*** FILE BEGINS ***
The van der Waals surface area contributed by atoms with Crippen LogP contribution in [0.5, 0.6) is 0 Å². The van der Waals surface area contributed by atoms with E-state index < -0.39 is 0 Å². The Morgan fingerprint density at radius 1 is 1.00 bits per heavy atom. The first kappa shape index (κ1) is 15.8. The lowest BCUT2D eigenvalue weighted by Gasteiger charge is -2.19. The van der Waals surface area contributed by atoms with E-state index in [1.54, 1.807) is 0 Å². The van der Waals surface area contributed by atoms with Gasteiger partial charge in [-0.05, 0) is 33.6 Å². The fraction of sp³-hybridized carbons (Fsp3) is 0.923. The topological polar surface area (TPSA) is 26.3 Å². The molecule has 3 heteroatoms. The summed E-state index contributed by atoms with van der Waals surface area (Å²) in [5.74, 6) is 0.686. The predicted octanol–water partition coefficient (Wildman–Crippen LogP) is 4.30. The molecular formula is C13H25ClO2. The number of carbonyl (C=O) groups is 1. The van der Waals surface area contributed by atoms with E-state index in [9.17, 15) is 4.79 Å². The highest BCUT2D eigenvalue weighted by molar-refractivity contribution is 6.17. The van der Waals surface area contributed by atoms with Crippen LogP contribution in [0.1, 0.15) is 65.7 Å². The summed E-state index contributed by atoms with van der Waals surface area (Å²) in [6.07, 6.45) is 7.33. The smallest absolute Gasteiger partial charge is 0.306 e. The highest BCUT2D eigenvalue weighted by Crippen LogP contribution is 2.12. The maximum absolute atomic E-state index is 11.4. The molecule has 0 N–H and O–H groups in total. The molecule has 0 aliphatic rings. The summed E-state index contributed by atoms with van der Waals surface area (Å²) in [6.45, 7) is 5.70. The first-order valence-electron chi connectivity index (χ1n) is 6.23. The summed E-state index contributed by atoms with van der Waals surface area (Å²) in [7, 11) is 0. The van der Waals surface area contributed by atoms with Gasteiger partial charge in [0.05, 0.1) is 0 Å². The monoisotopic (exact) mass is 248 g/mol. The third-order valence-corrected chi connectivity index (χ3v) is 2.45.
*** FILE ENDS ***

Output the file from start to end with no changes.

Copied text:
The van der Waals surface area contributed by atoms with Crippen LogP contribution in [0.5, 0.6) is 0 Å². The van der Waals surface area contributed by atoms with E-state index < -0.39 is 0 Å². The Morgan fingerprint density at radius 1 is 1.00 bits per heavy atom. The first kappa shape index (κ1) is 15.8. The lowest BCUT2D eigenvalue weighted by Gasteiger charge is -2.19. The van der Waals surface area contributed by atoms with E-state index in [1.54, 1.807) is 0 Å². The van der Waals surface area contributed by atoms with Gasteiger partial charge in [-0.05, 0) is 33.6 Å². The fraction of sp³-hybridized carbons (Fsp3) is 0.923. The topological polar surface area (TPSA) is 26.3 Å². The molecule has 3 heteroatoms. The summed E-state index contributed by atoms with van der Waals surface area (Å²) in [5.74, 6) is 0.686. The predicted octanol–water partition coefficient (Wildman–Crippen LogP) is 4.30. The molecular formula is C13H25ClO2. The number of carbonyl (C=O) groups is 1. The van der Waals surface area contributed by atoms with E-state index in [9.17, 15) is 4.79 Å². The highest BCUT2D eigenvalue weighted by molar-refractivity contribution is 6.17. The van der Waals surface area contributed by atoms with Crippen LogP contribution in [0.1, 0.15) is 65.7 Å². The summed E-state index contributed by atoms with van der Waals surface area (Å²) in [6.07, 6.45) is 7.33. The smallest absolute Gasteiger partial charge is 0.306 e. The highest BCUT2D eigenvalue weighted by Crippen LogP contribution is 2.12. The maximum absolute atomic E-state index is 11.4. The molecule has 0 N–H and O–H groups in total. The molecule has 0 aliphatic rings. The summed E-state index contributed by atoms with van der Waals surface area (Å²) in [6.45, 7) is 5.70. The first-order valence-electron chi connectivity index (χ1n) is 6.23. The summed E-state index contributed by atoms with van der Waals surface area (Å²) in [7, 11) is 0. The van der Waals surface area contributed by atoms with Gasteiger partial charge in [0.05, 0.1) is 0 Å². The monoisotopic (exact) mass is 248 g/mol. The third-order valence-corrected chi connectivity index (χ3v) is 2.45.